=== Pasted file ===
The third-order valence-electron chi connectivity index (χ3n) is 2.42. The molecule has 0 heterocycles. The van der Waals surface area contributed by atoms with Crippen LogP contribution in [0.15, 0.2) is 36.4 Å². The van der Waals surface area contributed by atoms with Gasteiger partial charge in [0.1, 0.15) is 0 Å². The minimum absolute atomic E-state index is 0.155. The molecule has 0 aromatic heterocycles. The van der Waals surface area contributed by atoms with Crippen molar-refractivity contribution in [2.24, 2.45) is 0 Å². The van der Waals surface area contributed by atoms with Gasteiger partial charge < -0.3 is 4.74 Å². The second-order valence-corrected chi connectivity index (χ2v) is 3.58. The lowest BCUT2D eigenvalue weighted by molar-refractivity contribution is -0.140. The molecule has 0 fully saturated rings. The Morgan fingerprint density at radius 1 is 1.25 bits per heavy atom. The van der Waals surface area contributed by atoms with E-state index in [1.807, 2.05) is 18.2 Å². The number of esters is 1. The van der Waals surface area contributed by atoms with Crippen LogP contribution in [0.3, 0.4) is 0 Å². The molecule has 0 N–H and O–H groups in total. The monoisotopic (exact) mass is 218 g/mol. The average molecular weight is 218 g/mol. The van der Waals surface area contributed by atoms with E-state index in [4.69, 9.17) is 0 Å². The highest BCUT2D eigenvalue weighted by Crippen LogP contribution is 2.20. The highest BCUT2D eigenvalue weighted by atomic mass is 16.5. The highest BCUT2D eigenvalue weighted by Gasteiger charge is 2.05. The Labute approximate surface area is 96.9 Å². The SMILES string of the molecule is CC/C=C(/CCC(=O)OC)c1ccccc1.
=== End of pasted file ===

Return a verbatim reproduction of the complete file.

The third-order valence-electron chi connectivity index (χ3n) is 2.42. The molecule has 0 heterocycles. The van der Waals surface area contributed by atoms with Crippen LogP contribution in [0.15, 0.2) is 36.4 Å². The van der Waals surface area contributed by atoms with Gasteiger partial charge in [0.1, 0.15) is 0 Å². The minimum absolute atomic E-state index is 0.155. The molecule has 0 aromatic heterocycles. The van der Waals surface area contributed by atoms with Crippen molar-refractivity contribution in [2.24, 2.45) is 0 Å². The van der Waals surface area contributed by atoms with Gasteiger partial charge < -0.3 is 4.74 Å². The second-order valence-corrected chi connectivity index (χ2v) is 3.58. The lowest BCUT2D eigenvalue weighted by molar-refractivity contribution is -0.140. The molecule has 0 fully saturated rings. The Morgan fingerprint density at radius 1 is 1.25 bits per heavy atom. The van der Waals surface area contributed by atoms with E-state index in [1.807, 2.05) is 18.2 Å². The number of esters is 1. The van der Waals surface area contributed by atoms with Crippen LogP contribution in [0.3, 0.4) is 0 Å². The molecule has 0 N–H and O–H groups in total. The monoisotopic (exact) mass is 218 g/mol. The average molecular weight is 218 g/mol. The van der Waals surface area contributed by atoms with E-state index in [4.69, 9.17) is 0 Å². The highest BCUT2D eigenvalue weighted by Crippen LogP contribution is 2.20. The highest BCUT2D eigenvalue weighted by atomic mass is 16.5. The highest BCUT2D eigenvalue weighted by Gasteiger charge is 2.05. The Labute approximate surface area is 96.9 Å². The SMILES string of the molecule is CC/C=C(/CCC(=O)OC)c1ccccc1.